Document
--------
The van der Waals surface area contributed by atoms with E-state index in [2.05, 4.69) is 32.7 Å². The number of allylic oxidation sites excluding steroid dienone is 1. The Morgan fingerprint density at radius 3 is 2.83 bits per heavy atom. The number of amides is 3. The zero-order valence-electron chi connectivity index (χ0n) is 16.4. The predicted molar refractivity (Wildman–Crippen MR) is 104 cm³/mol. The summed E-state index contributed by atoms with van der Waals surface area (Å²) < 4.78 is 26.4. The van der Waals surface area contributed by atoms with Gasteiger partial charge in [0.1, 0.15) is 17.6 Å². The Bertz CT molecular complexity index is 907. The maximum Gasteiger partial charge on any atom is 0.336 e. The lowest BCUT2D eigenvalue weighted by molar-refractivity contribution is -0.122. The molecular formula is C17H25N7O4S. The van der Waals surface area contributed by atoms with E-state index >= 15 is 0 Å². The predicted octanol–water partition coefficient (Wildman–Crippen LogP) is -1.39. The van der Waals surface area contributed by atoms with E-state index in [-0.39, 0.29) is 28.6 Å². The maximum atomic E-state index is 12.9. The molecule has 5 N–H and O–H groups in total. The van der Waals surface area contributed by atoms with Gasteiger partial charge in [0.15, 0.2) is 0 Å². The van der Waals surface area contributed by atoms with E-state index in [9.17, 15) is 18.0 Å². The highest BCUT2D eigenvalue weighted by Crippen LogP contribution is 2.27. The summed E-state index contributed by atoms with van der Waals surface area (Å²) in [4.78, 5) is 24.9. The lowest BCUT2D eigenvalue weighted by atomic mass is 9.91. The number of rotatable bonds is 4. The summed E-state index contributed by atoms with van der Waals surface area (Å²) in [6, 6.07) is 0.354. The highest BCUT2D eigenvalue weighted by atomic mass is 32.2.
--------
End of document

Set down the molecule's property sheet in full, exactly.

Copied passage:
The van der Waals surface area contributed by atoms with E-state index in [2.05, 4.69) is 32.7 Å². The number of allylic oxidation sites excluding steroid dienone is 1. The Morgan fingerprint density at radius 3 is 2.83 bits per heavy atom. The number of amides is 3. The zero-order valence-electron chi connectivity index (χ0n) is 16.4. The predicted molar refractivity (Wildman–Crippen MR) is 104 cm³/mol. The summed E-state index contributed by atoms with van der Waals surface area (Å²) < 4.78 is 26.4. The van der Waals surface area contributed by atoms with Gasteiger partial charge in [0.1, 0.15) is 17.6 Å². The Bertz CT molecular complexity index is 907. The maximum Gasteiger partial charge on any atom is 0.336 e. The lowest BCUT2D eigenvalue weighted by molar-refractivity contribution is -0.122. The molecular formula is C17H25N7O4S. The van der Waals surface area contributed by atoms with E-state index >= 15 is 0 Å². The predicted octanol–water partition coefficient (Wildman–Crippen LogP) is -1.39. The van der Waals surface area contributed by atoms with E-state index in [-0.39, 0.29) is 28.6 Å². The maximum atomic E-state index is 12.9. The molecule has 5 N–H and O–H groups in total. The van der Waals surface area contributed by atoms with Gasteiger partial charge in [0.15, 0.2) is 0 Å². The van der Waals surface area contributed by atoms with E-state index in [9.17, 15) is 18.0 Å². The highest BCUT2D eigenvalue weighted by Crippen LogP contribution is 2.27. The summed E-state index contributed by atoms with van der Waals surface area (Å²) in [4.78, 5) is 24.9. The lowest BCUT2D eigenvalue weighted by atomic mass is 9.91. The number of rotatable bonds is 4. The summed E-state index contributed by atoms with van der Waals surface area (Å²) in [6, 6.07) is 0.354. The highest BCUT2D eigenvalue weighted by atomic mass is 32.2.